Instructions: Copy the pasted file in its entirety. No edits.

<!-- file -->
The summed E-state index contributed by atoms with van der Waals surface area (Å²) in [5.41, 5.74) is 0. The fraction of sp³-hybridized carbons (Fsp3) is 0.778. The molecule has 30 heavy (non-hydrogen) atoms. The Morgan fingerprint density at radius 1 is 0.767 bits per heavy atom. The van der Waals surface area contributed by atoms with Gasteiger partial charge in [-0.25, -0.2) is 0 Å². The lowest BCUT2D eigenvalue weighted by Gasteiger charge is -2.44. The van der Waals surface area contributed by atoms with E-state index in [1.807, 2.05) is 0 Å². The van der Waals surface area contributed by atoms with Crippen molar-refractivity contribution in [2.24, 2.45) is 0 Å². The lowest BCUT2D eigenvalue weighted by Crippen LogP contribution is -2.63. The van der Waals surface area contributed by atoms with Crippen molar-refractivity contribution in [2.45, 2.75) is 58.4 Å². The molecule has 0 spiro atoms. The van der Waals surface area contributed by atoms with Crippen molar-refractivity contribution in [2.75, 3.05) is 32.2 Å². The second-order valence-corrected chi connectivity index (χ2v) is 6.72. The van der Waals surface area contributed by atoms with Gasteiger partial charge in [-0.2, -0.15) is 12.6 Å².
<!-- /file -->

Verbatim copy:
The summed E-state index contributed by atoms with van der Waals surface area (Å²) in [5.41, 5.74) is 0. The fraction of sp³-hybridized carbons (Fsp3) is 0.778. The molecule has 30 heavy (non-hydrogen) atoms. The Morgan fingerprint density at radius 1 is 0.767 bits per heavy atom. The van der Waals surface area contributed by atoms with Gasteiger partial charge in [-0.25, -0.2) is 0 Å². The lowest BCUT2D eigenvalue weighted by Gasteiger charge is -2.44. The van der Waals surface area contributed by atoms with E-state index in [1.807, 2.05) is 0 Å². The van der Waals surface area contributed by atoms with Crippen molar-refractivity contribution in [2.24, 2.45) is 0 Å². The lowest BCUT2D eigenvalue weighted by Crippen LogP contribution is -2.63. The van der Waals surface area contributed by atoms with Crippen molar-refractivity contribution in [2.45, 2.75) is 58.4 Å². The molecule has 0 spiro atoms. The van der Waals surface area contributed by atoms with Crippen molar-refractivity contribution in [2.75, 3.05) is 32.2 Å². The second-order valence-corrected chi connectivity index (χ2v) is 6.72. The van der Waals surface area contributed by atoms with Gasteiger partial charge in [-0.2, -0.15) is 12.6 Å².